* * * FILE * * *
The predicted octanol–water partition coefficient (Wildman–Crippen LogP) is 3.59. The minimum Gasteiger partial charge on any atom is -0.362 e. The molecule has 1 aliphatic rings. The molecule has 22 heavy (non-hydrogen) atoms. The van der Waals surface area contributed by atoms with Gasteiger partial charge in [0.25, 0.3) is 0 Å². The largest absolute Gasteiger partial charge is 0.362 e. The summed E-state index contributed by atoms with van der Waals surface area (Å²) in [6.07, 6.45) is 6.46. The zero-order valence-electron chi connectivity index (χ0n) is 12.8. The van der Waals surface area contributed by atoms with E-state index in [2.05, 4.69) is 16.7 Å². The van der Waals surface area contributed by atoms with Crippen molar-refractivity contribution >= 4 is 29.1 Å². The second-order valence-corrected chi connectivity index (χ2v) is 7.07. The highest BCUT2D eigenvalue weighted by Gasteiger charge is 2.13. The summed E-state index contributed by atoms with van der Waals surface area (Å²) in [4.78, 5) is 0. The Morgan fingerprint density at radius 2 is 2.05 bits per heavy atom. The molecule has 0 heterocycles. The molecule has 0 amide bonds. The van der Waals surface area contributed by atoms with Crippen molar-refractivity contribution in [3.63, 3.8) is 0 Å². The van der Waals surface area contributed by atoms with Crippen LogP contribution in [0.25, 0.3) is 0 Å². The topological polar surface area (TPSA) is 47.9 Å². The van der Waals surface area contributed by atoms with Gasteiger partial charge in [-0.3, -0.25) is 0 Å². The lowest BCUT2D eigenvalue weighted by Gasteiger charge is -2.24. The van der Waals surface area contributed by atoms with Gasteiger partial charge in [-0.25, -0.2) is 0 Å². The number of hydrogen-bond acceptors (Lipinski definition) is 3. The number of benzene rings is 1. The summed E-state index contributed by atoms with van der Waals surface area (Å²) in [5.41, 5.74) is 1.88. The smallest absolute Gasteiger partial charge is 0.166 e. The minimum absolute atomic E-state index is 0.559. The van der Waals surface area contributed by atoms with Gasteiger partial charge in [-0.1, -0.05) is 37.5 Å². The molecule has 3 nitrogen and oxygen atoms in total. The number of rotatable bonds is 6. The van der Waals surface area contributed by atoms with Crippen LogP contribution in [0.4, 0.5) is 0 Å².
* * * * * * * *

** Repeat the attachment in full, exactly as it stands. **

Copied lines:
The predicted octanol–water partition coefficient (Wildman–Crippen LogP) is 3.59. The minimum Gasteiger partial charge on any atom is -0.362 e. The molecule has 1 aliphatic rings. The molecule has 22 heavy (non-hydrogen) atoms. The van der Waals surface area contributed by atoms with Gasteiger partial charge in [0.25, 0.3) is 0 Å². The largest absolute Gasteiger partial charge is 0.362 e. The summed E-state index contributed by atoms with van der Waals surface area (Å²) in [6.07, 6.45) is 6.46. The zero-order valence-electron chi connectivity index (χ0n) is 12.8. The van der Waals surface area contributed by atoms with E-state index in [2.05, 4.69) is 16.7 Å². The van der Waals surface area contributed by atoms with Crippen molar-refractivity contribution >= 4 is 29.1 Å². The second-order valence-corrected chi connectivity index (χ2v) is 7.07. The highest BCUT2D eigenvalue weighted by Gasteiger charge is 2.13. The summed E-state index contributed by atoms with van der Waals surface area (Å²) in [4.78, 5) is 0. The Morgan fingerprint density at radius 2 is 2.05 bits per heavy atom. The molecule has 0 heterocycles. The molecule has 0 amide bonds. The van der Waals surface area contributed by atoms with Crippen molar-refractivity contribution in [3.63, 3.8) is 0 Å². The van der Waals surface area contributed by atoms with Crippen LogP contribution in [0.25, 0.3) is 0 Å². The topological polar surface area (TPSA) is 47.9 Å². The van der Waals surface area contributed by atoms with Gasteiger partial charge in [-0.3, -0.25) is 0 Å². The lowest BCUT2D eigenvalue weighted by Gasteiger charge is -2.24. The van der Waals surface area contributed by atoms with Gasteiger partial charge in [-0.25, -0.2) is 0 Å². The number of hydrogen-bond acceptors (Lipinski definition) is 3. The number of benzene rings is 1. The summed E-state index contributed by atoms with van der Waals surface area (Å²) in [5.41, 5.74) is 1.88. The smallest absolute Gasteiger partial charge is 0.166 e. The minimum absolute atomic E-state index is 0.559. The van der Waals surface area contributed by atoms with Gasteiger partial charge in [-0.1, -0.05) is 37.5 Å². The molecule has 3 nitrogen and oxygen atoms in total. The number of rotatable bonds is 6. The van der Waals surface area contributed by atoms with Crippen LogP contribution in [0.4, 0.5) is 0 Å².